Though Krugman might have stolen it from Delong or Waldmann.

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  13. This new paper by Dominguez and Shapiro: http://papers.nber.org/papers/w18751#fromrss argues for the negative shock hypothesis. I still think it's an important question of why this recovery was so fragile.

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  14. Call me crazy, but I see nothing puzzling in the drop of consumption. From 1960 until the early 1980s, the personal saving rate was about 8% of GDP. Consumption, as a share of GDP was about 64%. From the early 1980s until before the crisis the personal saving rate gradually fell to about 2%, and consumption rose to about 70% of GDP. Even today, the personal saving rate, which stands at 6.5% is still lower than it was in its pre-1980s days. So maybe the drop in consumption is a return to normalcy, and the real puzzle is why it was so high for about 25 years (1983-2008).

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    1. Correction: the saving rate was 8% (not of GDP, I was thinking ahead as I was writing).

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    2. Yeah but we can just ask why GDP didn't return to trend.

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    3. Sure we can, but then we would have to go beyond NK models.
      - Frictions in the reallocation of labor from consumption sectors to other sectors (so-called mismatch)?
      - Uncertainty about which sectors to invest in?
      - Policy uncertainty (e.g. the continuous debt-ceiling debates)?
      The list goes on!

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    4. Yep, and I can think of lots more. NK models are popular but I think they're probably a bust. They seem to me like exercises in curve-fitting with no out-of-sample predictive power (i.e. overfitting). And they're so opaque and stylized that it's very difficult even to tell what they include or don't include, because the abstract stylized things in the models could be (and commonly are) interpreted to represent a lot of different stuff.

      To me the one selling point of NK models is that they fit curves better than RBC models. That's not nothing but it's not much...

      OK, enough grouchiness for one comment.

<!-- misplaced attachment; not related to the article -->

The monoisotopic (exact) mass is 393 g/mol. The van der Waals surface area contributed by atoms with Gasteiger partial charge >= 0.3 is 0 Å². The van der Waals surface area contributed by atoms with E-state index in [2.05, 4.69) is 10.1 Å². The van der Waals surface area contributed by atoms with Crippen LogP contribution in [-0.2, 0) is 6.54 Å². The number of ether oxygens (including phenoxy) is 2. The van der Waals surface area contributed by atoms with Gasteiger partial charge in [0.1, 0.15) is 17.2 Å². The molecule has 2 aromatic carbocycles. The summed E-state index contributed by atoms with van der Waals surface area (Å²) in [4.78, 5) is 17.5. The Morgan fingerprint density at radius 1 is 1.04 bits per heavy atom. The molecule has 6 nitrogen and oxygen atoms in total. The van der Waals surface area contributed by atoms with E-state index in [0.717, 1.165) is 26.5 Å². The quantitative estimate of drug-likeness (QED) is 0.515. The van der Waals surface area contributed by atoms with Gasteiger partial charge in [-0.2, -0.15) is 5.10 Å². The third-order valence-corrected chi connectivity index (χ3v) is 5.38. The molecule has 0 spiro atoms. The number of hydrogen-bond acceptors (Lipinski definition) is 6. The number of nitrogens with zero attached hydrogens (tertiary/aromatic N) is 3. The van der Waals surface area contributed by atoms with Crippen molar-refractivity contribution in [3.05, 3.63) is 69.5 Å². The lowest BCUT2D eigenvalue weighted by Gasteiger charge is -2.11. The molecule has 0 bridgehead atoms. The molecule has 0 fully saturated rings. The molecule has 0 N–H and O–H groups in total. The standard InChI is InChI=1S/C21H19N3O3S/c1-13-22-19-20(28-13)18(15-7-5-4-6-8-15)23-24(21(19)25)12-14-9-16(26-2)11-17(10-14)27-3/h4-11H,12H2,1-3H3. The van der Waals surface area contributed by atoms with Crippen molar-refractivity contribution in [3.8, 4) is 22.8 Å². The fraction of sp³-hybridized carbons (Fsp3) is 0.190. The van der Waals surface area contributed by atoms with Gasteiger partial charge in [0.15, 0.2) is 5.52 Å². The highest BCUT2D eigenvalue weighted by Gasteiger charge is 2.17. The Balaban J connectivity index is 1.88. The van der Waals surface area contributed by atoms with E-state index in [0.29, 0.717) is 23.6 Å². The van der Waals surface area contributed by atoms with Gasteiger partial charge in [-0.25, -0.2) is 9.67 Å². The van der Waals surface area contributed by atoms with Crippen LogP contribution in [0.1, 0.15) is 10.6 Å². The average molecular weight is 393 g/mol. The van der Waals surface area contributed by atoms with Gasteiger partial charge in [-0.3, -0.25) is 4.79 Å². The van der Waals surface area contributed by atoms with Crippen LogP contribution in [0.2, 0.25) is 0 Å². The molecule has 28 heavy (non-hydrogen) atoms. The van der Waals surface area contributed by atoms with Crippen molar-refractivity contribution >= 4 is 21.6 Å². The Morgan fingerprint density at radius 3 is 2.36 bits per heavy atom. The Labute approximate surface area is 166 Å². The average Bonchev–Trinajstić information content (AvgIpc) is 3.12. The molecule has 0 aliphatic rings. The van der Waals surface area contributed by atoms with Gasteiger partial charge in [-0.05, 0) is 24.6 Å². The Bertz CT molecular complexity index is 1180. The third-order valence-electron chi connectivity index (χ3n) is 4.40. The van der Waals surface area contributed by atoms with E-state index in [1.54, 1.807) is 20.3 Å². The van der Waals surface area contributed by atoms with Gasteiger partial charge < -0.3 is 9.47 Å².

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    5. Noah Smith: "NK models are popular but I think they're probably a bust. They seem to me like exercises in curve-fitting with no out-of-sample predictive power (i.e. overfitting)."

      I find that disconcerting. Overfitting is not that difficult to avoid, as a technical matter. Mark Thoma has also made comments that suggest (to me, anyway) that overfitting is common. {sigh}

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  15. Just speaking personally and hence anecdotally, my wife and I have a hugely different attitude toward debt now. Every time I use my credit card, I feel like I am playing Russian roulette. I hate the damn things, but given that our monthly income only slightly exceeds our routine expenses - which currently include a mortgage and much of my son's college education, it is unavoidable that we have to use them. The biggest psychological factors behind our changed attitudes and emotions seem to be: (i) lack of confidence about job security and income security, (ii) the perception of a decline in real income, (iii) a general feeling of doom about the future. In the past, there was just this sense that you kept rolling over the personal debt because the future would always be better, and income would gradually rise to keep pace. But no more. Expenditures that we use to make pretty regularly in the past now strike us as terrible extravagances.

    From the standpoint of the the company I work for, my sense is that there is a general reluctance to invest to expand because nobody knows where the customers are going to come from, since we perceive the customer base to be poorer and more unemployed than they used to be. There is still investment, but the strategic purpose of the investment seems to be (i) to avoid losing further ground and (ii) to win the struggle for market share in a zero-sum or declining environment.

    On the issue of how diverse are government responses, I was doing some reading recently about the post-2008 policy response in the developed world, and listening to some podcasts from the LSE, and I got the strong impression that there is a more-or-less coordinated and uniform global policy response. The IMF, the large investment banks and a few other such organizations write the playbooks, and the politicians execute them. There is a uniform pattern of austerity, government downsizing and restructuring, and budget-obsessed policy planning going on everywhere.

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    1. I also meant to add that if the question is not about consumption, but business investment, it strikes me that we are in a situation where businesses are in a low-employment Nash equilibrium. An individual business would invest more if it new that all of those other businesses would invest more, because if they all did this the first business would have more employed customers with higher incomes, and their investment would pay off. But given that an individual business cannot influence of other businesses, their best strategy is to stand pat. This sub-optimal equilibrium cannot be dislodged on the central bank and financing side, because financing costs are already magnificently low, and despite the fantasies of some economists, there is no mechanism by which a central bank creates "easy money" that does not operate through the financial system.